When opening the .zip file on your computer, instead of META-INF, this time we want to choose "system" and then "app". This will show a list of .apk files that the ROM developer has included to be flashed to the system partition. Right-click on file to bring up menu which includes "delete" option.

    Apollo.apk-I never use this, prefer Amazon MP3 app instead.

    Browser.apk if you prefer to use another browser like Lightning or Chrome; unlike the launcher file (Trebuchet) this one is not necessary for a successful flash

    Live Wallpapers (these will vary based on the ROM, but most of these are pretty standard inclusions in CM based ROM's). I remove these because they tend to be battery hogs. Kind of fun to look at for a minute or two sometimes, but I find them totally useless. Look for these files: BlueBalls.apk (yes, I know; this one is found only on Carbon as far as I know by the way. Wish they would rename it.), Galaxy4.apk, HoloSpiral.apk, LiveWallpapers.apk (don't delete LiveWallpaperPicker.apk, as it is needed to enable any apps that function as live wallpaper. I use one called Null Black to make the screen entirely black, and another called Wallpapyrus which eliminates photo cropping-your picture shows up just the way it looks in the gallery), MagicSmoke.apk, NoiseField.apk, PhaseBeam.apk, and VisualizationWallpapers.apk.

    Email.apk and Exchange2.apk can be safely removed if you use GMail exclusively or don't do any email at all on your phone. These are used to enable email accounts besides GMail.

    GooManager.apk (not always included, but will sometimes show up). This will constantly nag you about updates being available for your ROM, but it has no idea that you are using a modified d2spr ROM, so the "update" it is trying to push on you will not flash because it is going to look for specific bootloaders (see post number one). Basically worthless for VM users.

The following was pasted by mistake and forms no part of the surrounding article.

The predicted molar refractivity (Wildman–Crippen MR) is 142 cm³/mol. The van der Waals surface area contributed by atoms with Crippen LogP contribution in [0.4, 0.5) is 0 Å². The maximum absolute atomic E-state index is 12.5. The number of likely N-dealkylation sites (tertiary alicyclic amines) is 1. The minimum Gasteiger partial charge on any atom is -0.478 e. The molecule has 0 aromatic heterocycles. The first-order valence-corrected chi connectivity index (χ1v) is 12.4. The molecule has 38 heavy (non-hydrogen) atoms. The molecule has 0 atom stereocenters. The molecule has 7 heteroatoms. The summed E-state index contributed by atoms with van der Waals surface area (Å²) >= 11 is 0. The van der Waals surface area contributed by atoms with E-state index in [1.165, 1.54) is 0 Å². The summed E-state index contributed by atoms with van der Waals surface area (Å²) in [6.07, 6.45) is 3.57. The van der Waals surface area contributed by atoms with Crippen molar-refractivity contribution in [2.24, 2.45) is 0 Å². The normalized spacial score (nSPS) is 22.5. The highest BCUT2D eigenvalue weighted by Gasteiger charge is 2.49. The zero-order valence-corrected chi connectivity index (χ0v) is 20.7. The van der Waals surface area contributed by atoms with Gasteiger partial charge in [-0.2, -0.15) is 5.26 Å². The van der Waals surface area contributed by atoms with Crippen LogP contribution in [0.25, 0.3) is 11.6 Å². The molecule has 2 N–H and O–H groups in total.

BasicDreams.apk if you don't use the "Daydream" function included for when the phone is idle or docked or charging.

    Finally, a file to NEVER be deleted but which you should modify on the front end is LatinIME. This is the file for the keyboard, but it is bloated with multiple language packs, so if you only need English taking out these files saves close to 20 megabytes of space. Double-click to open the .apk, then choose folder called "res" and then the folder called "raw"; there will be a bunch of files named "main_xx.dict" where "xx" is an abbreviation for the language (en for english, de for german, etc.). Delete all except for "main.dict" and "main_en.dict", you should now have these two files, plus one named "empty.dict" and sometimes two other files with "setup_welcome" in the file name, these are for the tutorials when first opening the app. Close window, choose "yes" to save modifications.


    Basically, these complete the Google experience. Without them, there will be no access to Play Store for starters; while Google has moved towards more and more of their apps being available in the Play Store for easy updating across platforms, if you can get them via flashing GApps so much the better. Make sure you choose GApps which correspond to the build number of Android in the ROM, otherwise they will not work. Period. 4.2 GApps cannot be flashed in conjunction with 4.3.x ROM's for example. Additionally, most recent set is also usually preferable. The developers behind Paranoid Android maintain an excellent thread on XDA, link is here: Paranoid Android 0-Day GApps, they update every time Google updates. Other GApps packages are also available on Goo.im.


    Any modem designed for Sprint, as well as all versions for VM/Boost, can be flashed to your phone if you are looking for better phone signal or data connectivity. Remember, modem does not equal bootloader, even though we use the same letter/number combination to refer to them (MG2, MK5, etc.); this is especially important to remember in the context of Knox. To reiterate, modems are not bootloaders! They are also independent of ROM .zip files, so flashing a new ROM or an updated version of your current ROM will not affect your modem.

    VM/Boost Modems (big thanks to jdsingle76 for making these available as flashable .zip files!!):

    MD7 and MG2 Modems

    MK5 Modem

    Sprint Modems (thank you to CNexus at XDA):